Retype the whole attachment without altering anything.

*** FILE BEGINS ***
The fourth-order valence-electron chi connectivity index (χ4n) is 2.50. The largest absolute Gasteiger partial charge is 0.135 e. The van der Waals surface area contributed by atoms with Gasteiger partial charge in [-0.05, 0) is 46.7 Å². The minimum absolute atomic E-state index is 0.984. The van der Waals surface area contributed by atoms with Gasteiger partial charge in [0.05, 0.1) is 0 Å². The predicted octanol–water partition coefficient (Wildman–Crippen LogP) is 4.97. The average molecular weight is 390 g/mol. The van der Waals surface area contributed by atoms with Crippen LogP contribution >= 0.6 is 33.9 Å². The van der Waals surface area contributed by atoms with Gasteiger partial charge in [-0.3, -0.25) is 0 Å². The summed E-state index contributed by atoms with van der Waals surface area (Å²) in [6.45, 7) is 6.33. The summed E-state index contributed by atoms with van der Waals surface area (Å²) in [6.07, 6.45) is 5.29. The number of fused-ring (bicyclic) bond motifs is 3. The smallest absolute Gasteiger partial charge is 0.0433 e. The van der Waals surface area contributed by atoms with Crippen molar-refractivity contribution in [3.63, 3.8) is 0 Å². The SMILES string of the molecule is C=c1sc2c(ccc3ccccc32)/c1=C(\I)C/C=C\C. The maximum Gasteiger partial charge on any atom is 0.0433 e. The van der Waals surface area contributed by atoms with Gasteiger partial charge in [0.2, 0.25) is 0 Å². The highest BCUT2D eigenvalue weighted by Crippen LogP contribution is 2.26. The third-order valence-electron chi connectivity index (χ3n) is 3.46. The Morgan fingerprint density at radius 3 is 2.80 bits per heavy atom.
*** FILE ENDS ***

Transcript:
The fourth-order valence-electron chi connectivity index (χ4n) is 2.50. The largest absolute Gasteiger partial charge is 0.135 e. The van der Waals surface area contributed by atoms with Gasteiger partial charge in [-0.05, 0) is 46.7 Å². The minimum absolute atomic E-state index is 0.984. The van der Waals surface area contributed by atoms with Gasteiger partial charge in [0.05, 0.1) is 0 Å². The predicted octanol–water partition coefficient (Wildman–Crippen LogP) is 4.97. The average molecular weight is 390 g/mol. The van der Waals surface area contributed by atoms with Crippen LogP contribution >= 0.6 is 33.9 Å². The van der Waals surface area contributed by atoms with Gasteiger partial charge in [-0.3, -0.25) is 0 Å². The summed E-state index contributed by atoms with van der Waals surface area (Å²) in [6.45, 7) is 6.33. The summed E-state index contributed by atoms with van der Waals surface area (Å²) in [6.07, 6.45) is 5.29. The number of fused-ring (bicyclic) bond motifs is 3. The smallest absolute Gasteiger partial charge is 0.0433 e. The van der Waals surface area contributed by atoms with Crippen molar-refractivity contribution in [3.63, 3.8) is 0 Å². The SMILES string of the molecule is C=c1sc2c(ccc3ccccc32)/c1=C(\I)C/C=C\C. The maximum Gasteiger partial charge on any atom is 0.0433 e. The van der Waals surface area contributed by atoms with Gasteiger partial charge in [0.2, 0.25) is 0 Å². The highest BCUT2D eigenvalue weighted by Crippen LogP contribution is 2.26. The third-order valence-electron chi connectivity index (χ3n) is 3.46. The Morgan fingerprint density at radius 3 is 2.80 bits per heavy atom.